Julissa Freund ’20 lands competitive research experience focused on oil spills

Saturday, April 13, 2019
Julissa Freund

Julissa Freund ’20 is passionate about helping others.

She discovered her calling to conduct research that makes a difference following her sophomore year at UNH.

“I find research so fascinating in how someone can discover a topic by deeply analyzing it,” says Freund, “The research not only benefits the researcher’s knowledge base, but the results can also help so many people.”

This summer, the environmental engineering major will take her passion to the Gulf Coast to research the impact of oil spills as a member of the Ocean and Coastal Research Experiences for Undergraduates program (OCEANUS) at the University of Texas A&M.

Freund, who was one of 13 applicants chosen from a pool of 200, will work with professor Antonietta Quigg for the project titled “Environmental Impacts: Oil Spills and the Gulf of Mexico.” The position comes with a $5,560 summer stipend, travel expenses, housing and a meal plan.

The Staten Island, New York, resident credits the mentoring she has received for her success at UNH. A first-generation college student, Freund arrived at UNH without knowing any other students but became quickly acclimated through UNH’s Connect STEM, which supports first-generation and multicultural students as they make the transition from high school to college.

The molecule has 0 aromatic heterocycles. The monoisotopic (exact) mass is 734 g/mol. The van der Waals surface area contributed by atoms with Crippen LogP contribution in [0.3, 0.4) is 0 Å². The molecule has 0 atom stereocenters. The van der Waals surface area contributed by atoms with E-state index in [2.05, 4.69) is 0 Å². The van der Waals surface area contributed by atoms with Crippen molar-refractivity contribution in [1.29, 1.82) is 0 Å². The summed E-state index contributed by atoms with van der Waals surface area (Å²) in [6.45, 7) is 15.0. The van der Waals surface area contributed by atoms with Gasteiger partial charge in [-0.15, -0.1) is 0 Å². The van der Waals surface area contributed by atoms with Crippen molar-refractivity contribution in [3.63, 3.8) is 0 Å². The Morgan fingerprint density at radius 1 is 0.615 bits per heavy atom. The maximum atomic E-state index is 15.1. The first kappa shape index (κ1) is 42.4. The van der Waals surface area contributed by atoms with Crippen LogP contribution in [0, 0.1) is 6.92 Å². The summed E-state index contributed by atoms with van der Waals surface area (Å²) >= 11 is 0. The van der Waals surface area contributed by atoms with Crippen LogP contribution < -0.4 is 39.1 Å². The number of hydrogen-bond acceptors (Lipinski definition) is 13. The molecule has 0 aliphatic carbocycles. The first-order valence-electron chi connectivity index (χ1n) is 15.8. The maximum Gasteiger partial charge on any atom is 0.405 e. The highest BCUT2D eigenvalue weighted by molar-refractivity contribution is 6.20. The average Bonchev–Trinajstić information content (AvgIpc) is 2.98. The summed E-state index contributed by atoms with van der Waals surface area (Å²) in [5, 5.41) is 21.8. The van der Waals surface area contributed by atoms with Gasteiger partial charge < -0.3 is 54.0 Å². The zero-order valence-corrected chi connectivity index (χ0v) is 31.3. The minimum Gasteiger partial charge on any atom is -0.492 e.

“Connect STEM really helped UNH feel like a home away from home and pushed me to take on new things such as the McNair Scholars Program,” says Freund, who is now a mentor for other students in the program.

As a McNair scholar, she has worked with professor Jim Malley on research pertaining to the societal, economic and environmental aspects of providing clean and safe drinking water to small communities and is a member of the MalleyCats research group.

Malley says she is very deserving of the research opportunity with OCEANUS. “She is bright, enthusiastic, working hard and is growing in her confidence and understanding of the research we perform,” he says. “She is inspiring other first-generation, underrepresented, women and minorities to pursue careers in STEM and perform research.”

The work with Malley led Freund to seek research experiences where she could gain new experiences and connections. Through OCEANUS, Freund will work along other students, attend field trips and participate in weekly workshops on topics such as scientific research and communication, leadership and professional development.

“I wanted to work in a different field than I had before, and the oil spill research looks very interesting,” she says. “I am still learning about my field in determining what graduate program and career path I want to pursue.”